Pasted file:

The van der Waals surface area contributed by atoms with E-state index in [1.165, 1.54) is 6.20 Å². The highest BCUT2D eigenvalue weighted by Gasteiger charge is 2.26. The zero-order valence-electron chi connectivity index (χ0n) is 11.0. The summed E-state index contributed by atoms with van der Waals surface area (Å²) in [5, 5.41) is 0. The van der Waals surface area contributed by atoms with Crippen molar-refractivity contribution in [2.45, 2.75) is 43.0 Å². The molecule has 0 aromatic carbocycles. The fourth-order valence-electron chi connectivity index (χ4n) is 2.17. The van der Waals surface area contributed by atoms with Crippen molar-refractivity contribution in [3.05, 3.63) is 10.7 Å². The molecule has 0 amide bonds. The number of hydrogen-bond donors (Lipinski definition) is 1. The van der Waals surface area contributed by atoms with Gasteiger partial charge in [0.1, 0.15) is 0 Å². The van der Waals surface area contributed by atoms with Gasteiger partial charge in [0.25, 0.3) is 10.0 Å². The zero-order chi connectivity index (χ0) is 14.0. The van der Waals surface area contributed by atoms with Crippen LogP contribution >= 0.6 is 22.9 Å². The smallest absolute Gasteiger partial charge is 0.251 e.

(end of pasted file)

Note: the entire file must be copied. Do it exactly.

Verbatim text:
The van der Waals surface area contributed by atoms with E-state index in [1.165, 1.54) is 6.20 Å². The highest BCUT2D eigenvalue weighted by Gasteiger charge is 2.26. The zero-order valence-electron chi connectivity index (χ0n) is 11.0. The summed E-state index contributed by atoms with van der Waals surface area (Å²) in [5, 5.41) is 0. The van der Waals surface area contributed by atoms with Crippen molar-refractivity contribution in [2.45, 2.75) is 43.0 Å². The molecule has 0 aromatic carbocycles. The fourth-order valence-electron chi connectivity index (χ4n) is 2.17. The van der Waals surface area contributed by atoms with Crippen molar-refractivity contribution in [3.05, 3.63) is 10.7 Å². The molecule has 0 amide bonds. The number of hydrogen-bond donors (Lipinski definition) is 1. The van der Waals surface area contributed by atoms with Gasteiger partial charge in [0.1, 0.15) is 0 Å². The van der Waals surface area contributed by atoms with Gasteiger partial charge in [0.25, 0.3) is 10.0 Å². The zero-order chi connectivity index (χ0) is 14.0. The van der Waals surface area contributed by atoms with Crippen LogP contribution >= 0.6 is 22.9 Å². The smallest absolute Gasteiger partial charge is 0.251 e.